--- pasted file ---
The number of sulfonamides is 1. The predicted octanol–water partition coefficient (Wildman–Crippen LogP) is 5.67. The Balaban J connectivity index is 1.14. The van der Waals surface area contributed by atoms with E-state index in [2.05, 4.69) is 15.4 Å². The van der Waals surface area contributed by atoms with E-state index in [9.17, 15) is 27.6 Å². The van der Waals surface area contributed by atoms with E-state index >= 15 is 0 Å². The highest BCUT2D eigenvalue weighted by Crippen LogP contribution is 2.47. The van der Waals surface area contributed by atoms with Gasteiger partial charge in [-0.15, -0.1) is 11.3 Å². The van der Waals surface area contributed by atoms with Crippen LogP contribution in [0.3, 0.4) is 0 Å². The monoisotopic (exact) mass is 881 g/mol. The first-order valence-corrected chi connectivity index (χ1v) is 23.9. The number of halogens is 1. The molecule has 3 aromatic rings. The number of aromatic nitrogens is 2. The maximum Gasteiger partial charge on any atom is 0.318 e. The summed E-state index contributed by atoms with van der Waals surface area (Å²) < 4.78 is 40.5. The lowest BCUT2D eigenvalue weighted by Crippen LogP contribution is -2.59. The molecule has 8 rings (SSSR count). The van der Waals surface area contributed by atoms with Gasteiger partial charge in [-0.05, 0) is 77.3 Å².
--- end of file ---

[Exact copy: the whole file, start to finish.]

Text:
The number of sulfonamides is 1. The predicted octanol–water partition coefficient (Wildman–Crippen LogP) is 5.67. The Balaban J connectivity index is 1.14. The van der Waals surface area contributed by atoms with E-state index in [2.05, 4.69) is 15.4 Å². The van der Waals surface area contributed by atoms with E-state index in [9.17, 15) is 27.6 Å². The van der Waals surface area contributed by atoms with E-state index >= 15 is 0 Å². The highest BCUT2D eigenvalue weighted by Crippen LogP contribution is 2.47. The van der Waals surface area contributed by atoms with Gasteiger partial charge in [-0.15, -0.1) is 11.3 Å². The van der Waals surface area contributed by atoms with Crippen LogP contribution in [0.3, 0.4) is 0 Å². The monoisotopic (exact) mass is 881 g/mol. The first-order valence-corrected chi connectivity index (χ1v) is 23.9. The number of halogens is 1. The molecule has 3 aromatic rings. The number of aromatic nitrogens is 2. The maximum Gasteiger partial charge on any atom is 0.318 e. The summed E-state index contributed by atoms with van der Waals surface area (Å²) < 4.78 is 40.5. The lowest BCUT2D eigenvalue weighted by Crippen LogP contribution is -2.59. The molecule has 8 rings (SSSR count). The van der Waals surface area contributed by atoms with Gasteiger partial charge in [-0.05, 0) is 77.3 Å².